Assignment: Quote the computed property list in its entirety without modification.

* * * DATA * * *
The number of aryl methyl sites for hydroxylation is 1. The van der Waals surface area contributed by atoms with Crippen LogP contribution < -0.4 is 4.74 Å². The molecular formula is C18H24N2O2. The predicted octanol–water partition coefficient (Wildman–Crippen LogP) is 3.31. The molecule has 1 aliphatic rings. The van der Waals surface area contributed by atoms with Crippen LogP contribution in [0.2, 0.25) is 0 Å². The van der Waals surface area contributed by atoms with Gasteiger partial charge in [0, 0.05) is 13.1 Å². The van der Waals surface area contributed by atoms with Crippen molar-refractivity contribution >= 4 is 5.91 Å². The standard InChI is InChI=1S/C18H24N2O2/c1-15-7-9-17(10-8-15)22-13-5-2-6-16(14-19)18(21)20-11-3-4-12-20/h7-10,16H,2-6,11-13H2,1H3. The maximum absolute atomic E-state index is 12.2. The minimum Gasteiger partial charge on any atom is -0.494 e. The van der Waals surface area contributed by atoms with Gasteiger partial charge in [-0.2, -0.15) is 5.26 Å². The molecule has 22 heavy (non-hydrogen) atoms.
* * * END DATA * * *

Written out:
The number of aryl methyl sites for hydroxylation is 1. The van der Waals surface area contributed by atoms with Crippen LogP contribution < -0.4 is 4.74 Å². The molecular formula is C18H24N2O2. The predicted octanol–water partition coefficient (Wildman–Crippen LogP) is 3.31. The molecule has 1 aliphatic rings. The van der Waals surface area contributed by atoms with Crippen LogP contribution in [0.2, 0.25) is 0 Å². The van der Waals surface area contributed by atoms with Gasteiger partial charge in [0, 0.05) is 13.1 Å². The van der Waals surface area contributed by atoms with Crippen molar-refractivity contribution >= 4 is 5.91 Å². The standard InChI is InChI=1S/C18H24N2O2/c1-15-7-9-17(10-8-15)22-13-5-2-6-16(14-19)18(21)20-11-3-4-12-20/h7-10,16H,2-6,11-13H2,1H3. The maximum absolute atomic E-state index is 12.2. The minimum Gasteiger partial charge on any atom is -0.494 e. The van der Waals surface area contributed by atoms with Gasteiger partial charge in [-0.2, -0.15) is 5.26 Å². The molecule has 22 heavy (non-hydrogen) atoms.